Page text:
A new book featuring a collection of some of the best literature ever created in the Ozarks has been released by University of Arkansas Press.
The collection, titled The Literature of the Ozarks: An Anthology came out earlier this week, and includes work spanning more than a century featuring a host of Ozark writers over that time.
The book was edited by Phillip Douglas Howerton, and includes fifty pieces broken up into four volumes organized by time period.
From the description:
The job of regional literature is twofold: to explore and confront the culture from within, and to help define that culture for outsiders. Taken together, the two centuries of Ozarks literature collected in this ambitious anthology do just that.
The fiction, nonfiction, poetry, and drama presented in The Literature of the Ozarks complicate assumptions about backwoods ignorance, debunk the pastoral myth, expand on the meaning of wilderness, and position the Ozarks as a crossroads of human experience with meaningful ties to national literary movements.
Among the authors presented here are an Osage priest, an early explorer from New York, a native-born farm wife, African American writers who protested attacks on their communities, a Pulitzer Prize–winning poet, and an art history professor who created a fictional town and a postmodern parody of the region’s stereotypes.
The Literature of the Ozarks establishes a canon as nuanced and varied as the region’s writers themselves.
The first volume includes work from “beginnings to 1865,” including authors Hlu-ah-wah-tah, Henry Rowe Schoolcraft, Alphonso Wetmore, Charles Fenton Mercer Noland, Friedrich Gerstäcker, and George William Featherstonhaugh. John Monteith.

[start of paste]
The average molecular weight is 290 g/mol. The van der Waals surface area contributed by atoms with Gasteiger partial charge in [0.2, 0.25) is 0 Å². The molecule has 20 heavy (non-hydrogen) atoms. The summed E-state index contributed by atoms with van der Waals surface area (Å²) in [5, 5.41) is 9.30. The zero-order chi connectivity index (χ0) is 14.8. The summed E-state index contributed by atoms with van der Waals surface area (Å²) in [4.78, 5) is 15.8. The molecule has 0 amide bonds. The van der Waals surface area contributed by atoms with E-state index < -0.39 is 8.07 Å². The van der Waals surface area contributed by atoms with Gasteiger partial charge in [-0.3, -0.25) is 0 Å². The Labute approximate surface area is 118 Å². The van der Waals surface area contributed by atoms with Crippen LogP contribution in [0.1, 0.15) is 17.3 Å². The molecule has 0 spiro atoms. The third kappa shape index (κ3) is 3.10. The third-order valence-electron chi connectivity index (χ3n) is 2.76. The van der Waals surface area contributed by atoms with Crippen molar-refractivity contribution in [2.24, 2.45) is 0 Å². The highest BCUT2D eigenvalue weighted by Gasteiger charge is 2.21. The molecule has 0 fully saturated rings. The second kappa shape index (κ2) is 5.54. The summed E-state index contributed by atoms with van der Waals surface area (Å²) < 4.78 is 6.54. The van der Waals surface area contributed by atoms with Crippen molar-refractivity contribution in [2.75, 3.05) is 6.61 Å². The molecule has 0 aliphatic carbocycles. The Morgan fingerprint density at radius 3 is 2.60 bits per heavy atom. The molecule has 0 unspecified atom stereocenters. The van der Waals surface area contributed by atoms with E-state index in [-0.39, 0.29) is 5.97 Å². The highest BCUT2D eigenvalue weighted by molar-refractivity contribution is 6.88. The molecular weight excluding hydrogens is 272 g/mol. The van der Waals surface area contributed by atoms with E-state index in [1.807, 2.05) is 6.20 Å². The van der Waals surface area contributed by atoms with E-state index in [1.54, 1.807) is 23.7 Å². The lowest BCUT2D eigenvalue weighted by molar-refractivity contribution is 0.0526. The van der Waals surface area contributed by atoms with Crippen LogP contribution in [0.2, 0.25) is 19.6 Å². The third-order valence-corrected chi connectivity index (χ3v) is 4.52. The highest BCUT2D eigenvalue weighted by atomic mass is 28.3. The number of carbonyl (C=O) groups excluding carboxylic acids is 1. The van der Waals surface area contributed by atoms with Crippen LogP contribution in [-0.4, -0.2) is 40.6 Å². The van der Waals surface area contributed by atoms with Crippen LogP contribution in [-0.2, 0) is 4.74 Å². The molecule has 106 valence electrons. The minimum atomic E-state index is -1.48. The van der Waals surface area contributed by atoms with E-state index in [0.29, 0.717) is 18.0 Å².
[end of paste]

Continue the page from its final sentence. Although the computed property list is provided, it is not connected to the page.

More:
The second volume encapsulates work created from 1865–1918, with writings from John Rollins Ridge, Albert Pike, John Monteith, Minna Caroline Smith, Rose Emmet Young, Benjamin F. Adams, and Harold Bell Wright.
The third volume includes poems and prose written from 1918–1945 around the theme, “The Promotion of a Regional Image.” This volume includes work by Dennis Murphy, Rosa Zagnoni Marinoni, Charles Morrow Wilson, Ralph Alan McCanse, and others.
The final volume focuses on more modern work from 1945 to the present, including Wilson Rawls, Frank Stanford, Miller Williams, Donald Harington, C. D. Albin, and others.
According to a media release about the new book, the collection of work is intended to “challenge common assumptions about backwoods ignorance, debunks the pastoral myth, expands on the meaning of wilderness, and positions the Ozarks as a crossroads of human experience with meaningful ties to national literary movements.”
The book retails for $29.95 for a paperback, and signed copies will be available to purchase at events scheduled at 6 p.m. on Wednesday, March 6 at Fayetteville Public Library, and at 5:30 p.m. on Wednesday, March 13 at Dog Ear Books in Russelville.
It is also available at bookstores throughout the state, and via Amazon.com.